TOKYO: Japan’s JERA, one of the world’s biggest buyers of liquefied natural gas (LNG), expects to divert more of its LNG trade volume to other Asian countries in the long run, as demand weakens at home, an official said.
On Friday, JERA reached a fresh LNG purchase deal with a US company and predicted a jump in 2023/24 net profit to ¥300 billion, boosted by lower fuel costs. Its LNG transaction volume came to 37 million tonnes in the 2021/22 fiscal year.
Looking ahead, the company’s transaction volumes “may decline or may stay the same,” Yukio Kani, JERA’s new global chief executive officer and chairman, told Reuters in an interview.
“Japan may not need LNG for 20 years … but other Asian countries need to replace coal with something and LNG will play an important role,” he said, adding that JERA could supply fuel to those countries likely to need it.
Japan’s biggest utility and top LNG buyer, JERA bought a stake of 27 per cent in Aboitiz Power of the Philippines in 2021 and Aboitiz is considering using ammonia in existing coal power plants, just as JERA is doing, Kani said.
“We don’t view LNG demand just for Japan, but for Asia as well,” he said.
Last December, JERA signed a key deal with Oman LNG to buy up to 12 cargoes, or about 800,000 tonnes a year for a decade, beginning from 2025.
Kani did not clearly say whether JERA plans to sign more long-term contracts, however.
Asian spot LNG prices held at 22-month lows in April as demand stayed weak in the key north Asian markets of China, Japan and South Korea.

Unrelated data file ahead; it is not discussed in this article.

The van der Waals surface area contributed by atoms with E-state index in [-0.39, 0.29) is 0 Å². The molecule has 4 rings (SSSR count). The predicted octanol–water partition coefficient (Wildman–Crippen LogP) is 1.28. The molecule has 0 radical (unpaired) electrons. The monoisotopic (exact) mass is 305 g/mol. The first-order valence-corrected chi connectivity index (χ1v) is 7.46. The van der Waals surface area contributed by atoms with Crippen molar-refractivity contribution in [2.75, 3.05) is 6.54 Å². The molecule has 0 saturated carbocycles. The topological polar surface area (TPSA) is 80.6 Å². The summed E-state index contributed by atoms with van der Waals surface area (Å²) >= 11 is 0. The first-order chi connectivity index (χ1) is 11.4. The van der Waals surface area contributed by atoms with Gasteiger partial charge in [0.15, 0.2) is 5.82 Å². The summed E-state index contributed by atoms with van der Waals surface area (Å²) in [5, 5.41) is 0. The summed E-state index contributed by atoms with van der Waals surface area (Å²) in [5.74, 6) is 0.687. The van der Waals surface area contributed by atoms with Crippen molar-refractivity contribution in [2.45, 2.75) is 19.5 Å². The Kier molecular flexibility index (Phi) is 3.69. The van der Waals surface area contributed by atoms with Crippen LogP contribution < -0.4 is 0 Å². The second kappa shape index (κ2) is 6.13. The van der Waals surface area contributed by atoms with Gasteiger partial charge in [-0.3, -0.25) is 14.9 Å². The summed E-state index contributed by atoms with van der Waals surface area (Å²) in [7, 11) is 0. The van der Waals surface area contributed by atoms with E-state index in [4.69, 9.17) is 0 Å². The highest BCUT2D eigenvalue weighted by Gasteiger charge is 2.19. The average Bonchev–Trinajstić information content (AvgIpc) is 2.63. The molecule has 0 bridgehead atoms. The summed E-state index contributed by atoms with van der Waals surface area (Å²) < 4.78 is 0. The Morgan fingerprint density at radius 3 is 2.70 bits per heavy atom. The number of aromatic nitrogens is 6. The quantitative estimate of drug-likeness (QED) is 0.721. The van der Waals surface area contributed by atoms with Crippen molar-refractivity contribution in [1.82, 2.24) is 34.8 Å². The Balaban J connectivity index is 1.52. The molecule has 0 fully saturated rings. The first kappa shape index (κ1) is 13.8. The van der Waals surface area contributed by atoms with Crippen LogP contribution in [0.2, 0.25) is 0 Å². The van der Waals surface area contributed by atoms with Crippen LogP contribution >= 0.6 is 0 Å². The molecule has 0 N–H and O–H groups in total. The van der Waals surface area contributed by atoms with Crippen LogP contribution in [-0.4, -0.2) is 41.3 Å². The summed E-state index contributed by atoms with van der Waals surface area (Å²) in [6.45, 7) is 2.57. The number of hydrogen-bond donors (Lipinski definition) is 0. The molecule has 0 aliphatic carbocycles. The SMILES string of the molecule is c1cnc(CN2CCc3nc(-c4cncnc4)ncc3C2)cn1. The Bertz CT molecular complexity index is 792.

They had surged to a record in August 2022 after Russia curtailed natural gas supplies to Europe in response to sanctions over its invasion of Ukraine.
“The volatility is very high,” Kani said when asked about the outlook for the market.
“If we face a severe winter and China coming back to the market, it is a very bad sign,” he added, saying China had large appetite that could lead to a very tight market if it needed to buy spot LNG.
Japan was the world’s biggest buyer of the super-chilled fuel in 2022, its imports exceeding those of China, due to slow economic activity amid Beijing’s strict COVID-19 curbs.
Apart from its integrated gas-to-power business, which covers fossil fuel procurement through power generation, JERA is expanding use of renewable power to decarbonise.
In March, it agreed to buy Parkwind, Belgium’s largest offshore wind platform, for €1.55 billion (US$1.7 billion).
The Japanese company aims to boost renewable power assets at home and abroad, while also seeking to build supply chains for greener fuels such as ammonia and hydrogen, Kani said.
“LNG, renewables and hydrogen are the three pillars that we are really driving,” he said.